Father of Civil Engineering
John Smeaton ‘ Father of Civil Engineering ‘ was an Englishmen born on 8th June 1724, in the United Kingdom. He was blessed with the ability to think differently. Hence laid the foundation for civil engineers with his innovative works. Apart from his proficiency in Civil engineering, he was also a Mechanical engineer and an eminent physicist. He pioneered the use of hydraulic lime in concrete, using pebbles and powdered brick as aggregate, thus creating a new path in the development of modern cement, which led to the formation of Portland cement . Portland Cement is major Invention in World And Major Facts.
Smeaton is also credited with using the term ‘Civil Engineer’ for the first time, and he became the first self-proclaimed civil engineer
History of John Smeaton ‘ Father of Civil Engineering ‘
- Name – John Smeaton
- Place of Birth – Austhorpe, Leeds, United Kingdom
- Date of Birth – 8th June 1724
- Date of Death – 28 October 1792
Some Famous Works
- Eddystone Lighthouse
- Smeaton’s Lighthouse
- Portland Cement
- Forth and Clyde Canal at Scotland
- Ramsgate Harbour
- Perth Bridge
- Banff Harbour
- Aberdeen Bridge
- Improvements to the River Lee Navigation
- Nent Force Level
- Peterhead Harbour etc.
Career and Life Biography of John Smeaton ‘ Father of Civil Engineering ‘
- John Smeaton opened his own shop in Great Turnstile in London with a little knowledge of science and tool-making under his sleeve, in 1748.
- He built the mariner’s compass together with Dr. Gowin Knight, in 1750. The compass became hugely popular. He was living in Great Turnstile at the time.
- Smeaton moved his shop from Great Turnstile to a larger place in Furnival Inn Court and employed three craftsmen under his supervision, in 1751.
- He conducted some experiments related to the power of windmills and water wheels which were successful and proved his expertise in the knowledge of science and engineering, in 1752.
- During 1754, Smeaton visited the Low Countries, studying canals, harbours, and mills; the tour was the turning point in his career.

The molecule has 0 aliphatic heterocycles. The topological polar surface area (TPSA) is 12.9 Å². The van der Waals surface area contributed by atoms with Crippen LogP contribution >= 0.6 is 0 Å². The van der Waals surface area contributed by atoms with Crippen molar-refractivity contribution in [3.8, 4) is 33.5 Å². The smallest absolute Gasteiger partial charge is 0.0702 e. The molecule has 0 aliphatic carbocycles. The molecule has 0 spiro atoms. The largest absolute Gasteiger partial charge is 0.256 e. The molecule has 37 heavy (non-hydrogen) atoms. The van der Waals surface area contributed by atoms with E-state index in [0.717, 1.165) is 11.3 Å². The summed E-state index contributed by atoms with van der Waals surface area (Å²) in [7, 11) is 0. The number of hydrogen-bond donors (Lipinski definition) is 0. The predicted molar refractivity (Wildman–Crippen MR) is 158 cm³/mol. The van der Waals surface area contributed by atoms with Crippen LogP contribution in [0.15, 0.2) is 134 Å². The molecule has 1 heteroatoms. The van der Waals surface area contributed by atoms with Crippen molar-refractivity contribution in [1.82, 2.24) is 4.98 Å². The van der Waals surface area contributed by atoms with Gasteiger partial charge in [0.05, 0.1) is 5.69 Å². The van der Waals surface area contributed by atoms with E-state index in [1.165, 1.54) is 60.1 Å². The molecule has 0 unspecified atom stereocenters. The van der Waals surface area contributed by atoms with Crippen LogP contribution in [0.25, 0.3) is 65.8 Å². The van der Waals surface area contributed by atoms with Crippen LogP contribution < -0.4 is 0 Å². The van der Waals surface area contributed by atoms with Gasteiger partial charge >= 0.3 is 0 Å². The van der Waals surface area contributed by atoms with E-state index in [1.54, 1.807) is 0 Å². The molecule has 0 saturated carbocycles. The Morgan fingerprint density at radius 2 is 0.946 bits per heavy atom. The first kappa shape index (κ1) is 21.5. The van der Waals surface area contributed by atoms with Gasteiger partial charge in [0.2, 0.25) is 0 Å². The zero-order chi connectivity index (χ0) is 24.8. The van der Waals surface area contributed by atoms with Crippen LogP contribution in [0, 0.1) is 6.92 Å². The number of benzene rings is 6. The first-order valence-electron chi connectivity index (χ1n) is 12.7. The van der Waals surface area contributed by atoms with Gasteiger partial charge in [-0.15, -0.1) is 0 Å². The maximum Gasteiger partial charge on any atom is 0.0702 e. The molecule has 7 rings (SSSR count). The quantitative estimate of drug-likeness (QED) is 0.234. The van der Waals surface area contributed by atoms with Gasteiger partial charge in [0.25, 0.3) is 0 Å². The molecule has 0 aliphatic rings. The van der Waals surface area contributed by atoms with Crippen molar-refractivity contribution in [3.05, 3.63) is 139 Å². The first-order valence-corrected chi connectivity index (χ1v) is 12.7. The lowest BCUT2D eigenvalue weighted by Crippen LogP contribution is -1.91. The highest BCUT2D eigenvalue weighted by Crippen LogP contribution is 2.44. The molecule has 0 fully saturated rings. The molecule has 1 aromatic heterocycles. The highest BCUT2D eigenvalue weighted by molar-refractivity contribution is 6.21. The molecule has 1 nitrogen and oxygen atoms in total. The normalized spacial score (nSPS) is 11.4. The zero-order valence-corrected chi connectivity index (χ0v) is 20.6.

- From 1756 to 1759 Smeaton was occupied with his best-known achievement, the rebuilding of the Eddystone lighthouse.
- Smeaton oversaw the design and construction of several canals, bridges & lighthouses. He also developed several techniques for construction of windmills which were widely adopted. Some of his major construction works include the Aberdeen Bridge, Coldstream Bridge, Ripon Canal, and the Clyde Canal.
- Smeaton built the third Eddystone Lighthouse, using dovetailed blocks of Portland stone to withstand the pounding of the waves; this technique became standard for such wave-swept structures, in 1756-59. While planning the lighthouse, he discovered the best mortar for underwater construction to be limestone with a high proportion of clay, and thus he was the first to recognize what constitutes a hydraulic lime.
- Smeaton constructed the first 5-smock chimney mill in Newcastle, Britain. He also developed the method of using hydraulic lime in the foundation of bridges.
- Smeaton is also credited with using the term ‘Civil Engineer’ for the first time, and he became the first self-proclaimed civil engineer. He also co-founded the ‘Society of Civil Engineers’ in 1771.
- John Smeaton showed his mechanical engineering skills and developed a water pressure engine that pumped water which was later superseded by James Watt’s steam engine, in 1760.
- During his professional career, he engineered the construction of various canals, bridges, and harbours including the Coldstream Bridge, Ripon Canal, Aberdeen Bridge, Peterhead Harbour and Forth and Clyde Canal in Scotland. He also contributed in building 43 mills including his most significant one at Carron Company ironworks in 1769.
- In 1782 Smeaton built the Chimney Mill at Spital Tongues in Newcastle upon Tyne, the first 5-sailed smock mill in Britain.
- During the last thirty-five years of his life, John Smeaton was responsible for many engineering projects, including bridges, steam engine facilities, power stations run by wind or water, mill structures, and machinery, and river and harbour improvements.
Awards and Achievements
- In 1753, John Smeaton was made a fellow of the Royal Society of London for his work in constructing precision instruments.
- Smeaton was honoured with the Copley Award in 1759 for his extraordinary research in the mechanics of waterwheels and windmills.
- In 1834, the Society of Civil Engineers, which Smeaton was a co-founder of, was renamed as the ‘Smeatonian Society of Civil Engineers’ in his honour.